Back in October 2015 the TalkTalk website was hacked with 157,000 customers’ details accessed and 16,000 bank account and sort-codes stolen. News of the attack led to a fall of one third in the TalkTalk share price, and ultimately lost them 100,000 customers and cost an estimated £42million.
TalkTalk were inadequately prepared, a just published report of the Culture, Media and Sport Committee of the House of Commons says “Although TalkTalk had run various business continuity exercises, including potential risks like cyber-breaches, they had not exercised and planned on how to handle a cyber-attack on this scale”.
The CMSC Report calls for corporate fines where companies fail to disclose publicly that they have been attacked and also for instances where the hack could reasonably have been avoided if a company had complied with their responsibilities to prevent one. The TalkTalk hack was a simple one, a 15 year-old affair using the most basic of hacks – an “SQL injection” that inputs malicious instructions into a database to either gain access or to get a dump of information. It should have been avoidable.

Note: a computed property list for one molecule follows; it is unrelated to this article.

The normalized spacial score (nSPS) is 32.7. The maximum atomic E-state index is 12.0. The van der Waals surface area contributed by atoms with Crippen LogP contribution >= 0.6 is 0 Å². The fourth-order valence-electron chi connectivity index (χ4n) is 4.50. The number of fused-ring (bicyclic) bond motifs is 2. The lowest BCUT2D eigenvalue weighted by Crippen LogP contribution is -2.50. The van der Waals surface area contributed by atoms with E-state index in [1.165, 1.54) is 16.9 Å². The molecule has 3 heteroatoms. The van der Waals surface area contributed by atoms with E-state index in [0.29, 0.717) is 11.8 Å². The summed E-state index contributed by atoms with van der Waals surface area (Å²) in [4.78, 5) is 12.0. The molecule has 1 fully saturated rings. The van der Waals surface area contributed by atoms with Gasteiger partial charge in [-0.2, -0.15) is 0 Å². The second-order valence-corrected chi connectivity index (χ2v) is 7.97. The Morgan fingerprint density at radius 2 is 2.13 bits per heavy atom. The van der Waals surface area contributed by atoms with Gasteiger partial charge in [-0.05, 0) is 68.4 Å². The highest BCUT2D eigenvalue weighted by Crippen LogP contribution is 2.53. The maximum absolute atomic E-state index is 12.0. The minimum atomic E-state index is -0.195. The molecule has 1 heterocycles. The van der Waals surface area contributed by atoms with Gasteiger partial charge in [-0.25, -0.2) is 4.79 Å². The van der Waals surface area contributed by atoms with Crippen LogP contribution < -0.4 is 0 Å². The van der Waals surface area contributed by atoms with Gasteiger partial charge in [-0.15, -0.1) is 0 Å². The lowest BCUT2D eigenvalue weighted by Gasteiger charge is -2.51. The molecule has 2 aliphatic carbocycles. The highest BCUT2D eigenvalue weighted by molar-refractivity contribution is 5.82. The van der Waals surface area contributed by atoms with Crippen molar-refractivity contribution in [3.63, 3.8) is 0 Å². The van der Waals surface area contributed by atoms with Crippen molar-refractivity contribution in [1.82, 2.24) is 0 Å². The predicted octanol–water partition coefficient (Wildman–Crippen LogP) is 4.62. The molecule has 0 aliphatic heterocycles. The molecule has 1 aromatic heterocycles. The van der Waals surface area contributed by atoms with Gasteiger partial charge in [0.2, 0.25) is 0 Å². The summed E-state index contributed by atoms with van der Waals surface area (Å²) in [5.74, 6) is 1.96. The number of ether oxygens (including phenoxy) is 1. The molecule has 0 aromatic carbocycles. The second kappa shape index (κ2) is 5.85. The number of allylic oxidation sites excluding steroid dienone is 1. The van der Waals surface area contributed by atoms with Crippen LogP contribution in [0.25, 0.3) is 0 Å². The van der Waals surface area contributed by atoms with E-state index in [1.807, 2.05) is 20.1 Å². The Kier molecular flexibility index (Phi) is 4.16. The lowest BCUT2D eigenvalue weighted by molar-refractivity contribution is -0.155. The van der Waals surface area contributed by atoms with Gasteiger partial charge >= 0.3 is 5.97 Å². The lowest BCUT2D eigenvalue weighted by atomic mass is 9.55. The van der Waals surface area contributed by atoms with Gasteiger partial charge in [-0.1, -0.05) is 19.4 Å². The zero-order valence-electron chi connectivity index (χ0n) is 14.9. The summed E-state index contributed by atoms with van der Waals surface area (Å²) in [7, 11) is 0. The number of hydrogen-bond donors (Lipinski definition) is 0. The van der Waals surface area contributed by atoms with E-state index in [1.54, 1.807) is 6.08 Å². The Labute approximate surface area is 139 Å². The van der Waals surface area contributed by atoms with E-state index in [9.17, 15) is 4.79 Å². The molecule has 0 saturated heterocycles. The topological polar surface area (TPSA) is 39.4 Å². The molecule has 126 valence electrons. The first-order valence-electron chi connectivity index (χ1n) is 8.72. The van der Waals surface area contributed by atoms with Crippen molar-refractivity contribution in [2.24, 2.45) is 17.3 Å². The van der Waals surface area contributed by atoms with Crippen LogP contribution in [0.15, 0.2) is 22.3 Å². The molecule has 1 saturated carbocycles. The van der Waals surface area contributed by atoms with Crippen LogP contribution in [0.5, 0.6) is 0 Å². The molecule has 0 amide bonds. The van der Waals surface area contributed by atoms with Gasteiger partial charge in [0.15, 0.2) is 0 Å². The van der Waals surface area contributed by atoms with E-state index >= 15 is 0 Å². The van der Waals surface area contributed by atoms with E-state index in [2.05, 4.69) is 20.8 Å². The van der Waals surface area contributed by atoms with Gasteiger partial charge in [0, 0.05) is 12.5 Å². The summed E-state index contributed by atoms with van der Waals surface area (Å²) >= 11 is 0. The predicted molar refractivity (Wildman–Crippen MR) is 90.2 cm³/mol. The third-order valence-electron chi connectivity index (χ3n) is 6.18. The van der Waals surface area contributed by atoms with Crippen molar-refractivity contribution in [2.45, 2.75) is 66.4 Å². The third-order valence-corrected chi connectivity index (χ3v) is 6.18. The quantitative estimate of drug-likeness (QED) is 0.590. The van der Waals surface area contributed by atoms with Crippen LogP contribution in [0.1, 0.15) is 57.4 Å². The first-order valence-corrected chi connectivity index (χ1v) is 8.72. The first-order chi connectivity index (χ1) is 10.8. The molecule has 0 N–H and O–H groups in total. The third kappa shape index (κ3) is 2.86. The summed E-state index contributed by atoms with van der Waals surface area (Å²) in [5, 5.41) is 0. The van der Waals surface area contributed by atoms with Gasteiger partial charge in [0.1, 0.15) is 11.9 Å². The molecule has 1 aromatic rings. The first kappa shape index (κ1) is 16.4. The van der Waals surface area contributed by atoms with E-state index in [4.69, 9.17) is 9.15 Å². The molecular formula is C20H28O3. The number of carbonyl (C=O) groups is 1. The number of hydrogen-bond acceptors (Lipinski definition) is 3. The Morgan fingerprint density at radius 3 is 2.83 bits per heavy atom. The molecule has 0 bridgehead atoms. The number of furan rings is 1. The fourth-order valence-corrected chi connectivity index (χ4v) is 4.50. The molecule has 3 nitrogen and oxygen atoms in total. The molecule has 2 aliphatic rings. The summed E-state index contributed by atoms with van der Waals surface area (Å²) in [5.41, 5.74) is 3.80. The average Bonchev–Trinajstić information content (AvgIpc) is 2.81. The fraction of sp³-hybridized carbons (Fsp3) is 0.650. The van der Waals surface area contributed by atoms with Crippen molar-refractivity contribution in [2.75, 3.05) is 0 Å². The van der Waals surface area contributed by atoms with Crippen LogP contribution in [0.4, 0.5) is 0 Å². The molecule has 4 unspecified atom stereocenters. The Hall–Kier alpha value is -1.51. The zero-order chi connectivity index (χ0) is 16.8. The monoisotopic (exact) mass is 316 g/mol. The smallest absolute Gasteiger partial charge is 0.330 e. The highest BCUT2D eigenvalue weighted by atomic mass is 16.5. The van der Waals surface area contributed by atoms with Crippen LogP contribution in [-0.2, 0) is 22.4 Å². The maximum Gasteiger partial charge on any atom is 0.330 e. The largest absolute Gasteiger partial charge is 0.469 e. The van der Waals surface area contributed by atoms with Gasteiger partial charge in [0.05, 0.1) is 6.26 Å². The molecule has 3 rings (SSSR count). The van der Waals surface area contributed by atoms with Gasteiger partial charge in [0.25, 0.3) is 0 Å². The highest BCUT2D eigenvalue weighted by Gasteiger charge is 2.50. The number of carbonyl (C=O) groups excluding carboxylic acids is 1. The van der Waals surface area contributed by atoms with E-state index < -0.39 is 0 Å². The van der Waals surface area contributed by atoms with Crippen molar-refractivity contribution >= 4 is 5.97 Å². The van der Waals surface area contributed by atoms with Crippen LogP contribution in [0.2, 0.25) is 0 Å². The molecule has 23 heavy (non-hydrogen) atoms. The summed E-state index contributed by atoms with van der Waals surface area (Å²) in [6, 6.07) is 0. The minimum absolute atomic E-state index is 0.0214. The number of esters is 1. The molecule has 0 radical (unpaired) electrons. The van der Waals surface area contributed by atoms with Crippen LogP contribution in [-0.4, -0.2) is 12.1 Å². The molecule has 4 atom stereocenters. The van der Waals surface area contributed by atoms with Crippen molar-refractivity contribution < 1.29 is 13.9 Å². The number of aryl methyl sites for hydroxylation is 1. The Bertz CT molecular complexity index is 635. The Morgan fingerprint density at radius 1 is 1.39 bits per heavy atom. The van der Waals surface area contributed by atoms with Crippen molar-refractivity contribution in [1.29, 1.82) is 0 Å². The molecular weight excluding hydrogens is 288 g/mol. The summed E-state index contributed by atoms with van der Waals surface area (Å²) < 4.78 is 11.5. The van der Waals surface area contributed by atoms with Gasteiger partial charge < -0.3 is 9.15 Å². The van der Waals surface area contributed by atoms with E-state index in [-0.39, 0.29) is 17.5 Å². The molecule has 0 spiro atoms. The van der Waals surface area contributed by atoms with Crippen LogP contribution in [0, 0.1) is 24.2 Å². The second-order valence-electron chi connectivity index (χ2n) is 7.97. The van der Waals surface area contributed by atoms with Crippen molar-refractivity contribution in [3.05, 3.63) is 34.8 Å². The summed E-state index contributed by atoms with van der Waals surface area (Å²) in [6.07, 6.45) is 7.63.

But why talk of escalating fines and a system that will clearly be disputed leading to long protracted legal processes in which the only winners will be the lawyers. I would also question the motivations of singling out cyber-attacks from all of the risks that impact upon business continuity and resilience.
Are systems more important than people? Is the Committee assuming that business continuity/resilience plans are in place, understood, disseminated, tested and led by the Directors who recognise their joint and several responsibilities? If so, they are not of the world from which my experience comes. Too often business continuity is regarded as a cost on the bottom line, delegated to middle management, under-funded and ignored until something goes badly wrong.
The alternative to a fine would be a requirement for PLC’s to include in their Annual Accounts an audited statement from the Chairman/CEO making clear the actions that have been taken in the year to ensure that the company has an active, and relevant, business continuity plan in place. A transparent statement that is available to the business world, employees, shareholders, suppliers and regulators. The insurance implications are clear.
Those who fail to plan, plan to fail.